Can Eugenie Bouchard recapture the magic of 2014 once she steps on the lawns of SW19. A former junior champion here, it could be that the sight of her biggest failure and also her biggest accomplishment could either make her rise up or she will continue in the doldrums with her game. Bouchard has found herself in the bottom half of the draw in the same quarter as last year’s champion, Petra Kvitova. She has a very tough draw and with her confidence at an all time low, she could find herself searching for answers after her first round match. Look for an early exit.
Who will be the breakout star of the Championships. At the Australian Open it was Madison Keys who aced her way to the semifinal. At the French, it was the Czech Republic’s Lucie Safarova who found her way to the final and eventually ended up winning a set in a very memorable final. Lucie Safarova and her pick up partner Bethanie Mattek-Sands would come back to win the women’s doubles title, making them half way to winning a calendar year Grand Slam in doubles.
Madison Keys has claimed to love the grass. Can she make magic happen at the Championships this year? Last year she earned her first WTA title by defeating Angelique Kerber in one of the best finals of the year. Keys suffered an injury last year during her match against Shvedova. Hoefully she is healthy for a run at the Championships. She has had a disappointing grass outing this season, losing her opening match to Belinda Bencic in straight sets.
Sloane Stephens has been playing inspired tennis. She has still not regained the form that took her to the semifinals of the Australian Open and Wimbledon 2 years ago, and it remains to be seen whether she is ready to take that next step. The next few weeks and months will answer those questions.
Without further ado, here are the Spin’s list of Contenders, Pretenders and Maybes for the third Major of the tennis season, The Championships, Wimbledon
· Serena Williams (has not won here since 2012)
· Simona Halep (last year’s semifinalist and can play on grass)
· Petra Kvitova (2x champion. Does she really need match play to win a third title?)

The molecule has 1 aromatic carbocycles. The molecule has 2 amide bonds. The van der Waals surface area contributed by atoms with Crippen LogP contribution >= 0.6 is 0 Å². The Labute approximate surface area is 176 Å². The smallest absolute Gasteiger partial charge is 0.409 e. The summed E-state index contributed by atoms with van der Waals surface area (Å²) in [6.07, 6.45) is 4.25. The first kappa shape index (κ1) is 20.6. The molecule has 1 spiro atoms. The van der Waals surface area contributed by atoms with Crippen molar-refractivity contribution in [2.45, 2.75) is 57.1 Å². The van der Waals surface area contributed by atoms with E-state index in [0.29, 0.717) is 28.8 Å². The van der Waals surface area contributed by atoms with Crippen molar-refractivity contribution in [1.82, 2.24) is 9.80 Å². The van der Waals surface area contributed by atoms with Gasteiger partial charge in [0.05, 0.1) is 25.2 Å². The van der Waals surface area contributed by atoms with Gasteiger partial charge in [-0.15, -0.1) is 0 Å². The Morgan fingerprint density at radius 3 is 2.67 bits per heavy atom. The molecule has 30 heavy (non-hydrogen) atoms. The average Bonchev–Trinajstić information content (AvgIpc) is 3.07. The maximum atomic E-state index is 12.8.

· Madison Keys (failed to defend her Eastbourne title, but hopefully with a few wins in the early rounds she should have her groove back)
· Angelique Kerber (finally won a title on grass playing inspired tennis. Can she back it up at a Major)
· Ana Ivanovic (made the semis here in 2007. Not much is expected here)
· Belinda Bencic (a former junior champion here. Loves the grass & plays well on it)
· Sloane Stephens (former semifinalist, trying to find her way back to the top of the game)
· Karolina Pliskova (big serve & ground strokes but needs to schedule better)
· Kristina Mladenovic (made the semis in Birmingham and loves the big stage. Can she repeat her FO performance here?)
· Maria Sharapova (former champion & semifinalist. Has not been a feature on fast surfaces but this is Wimbledon)
· Garbine Muguruza (has played well on the big stage. Has not done much on the grass before this)
· Camila Giorgi (won her first title this season on grass. Fell to Gavrilova in Eastbourne. Needs the rest)
· Ekaterina Makarova (has been struggling this season since losing in the semis in Australia. Game is suited to the green stuff)
· Victoria Azarenka (made the semifinals here twice. Game not suited for grass. Pulled out of Eastbourne with recurring foot injury)
· Svetlana Kuznetsova (has been playing solid tennis. Made the quarters here in 2008)
· Alize Cornet (pulled one of the biggest upsets at Wimbledon by taking out Serena last year. Has not been much of a factor this year)
· Eugenie Bouchard (the trials of Sisyphus are many and so are the trials of Bouchard. Playing in Eastbourne this week)
· Lucie Safarova (Made the semis here last year which is her best showing. Doubtful she can back it up again this year)
Williams v. Bencic
Diyas v. Pliskova
Wozniacki v. Halep
Keys v. Svitolina
Williams v. Pliskova
Halep v. Keys
Williams over Halep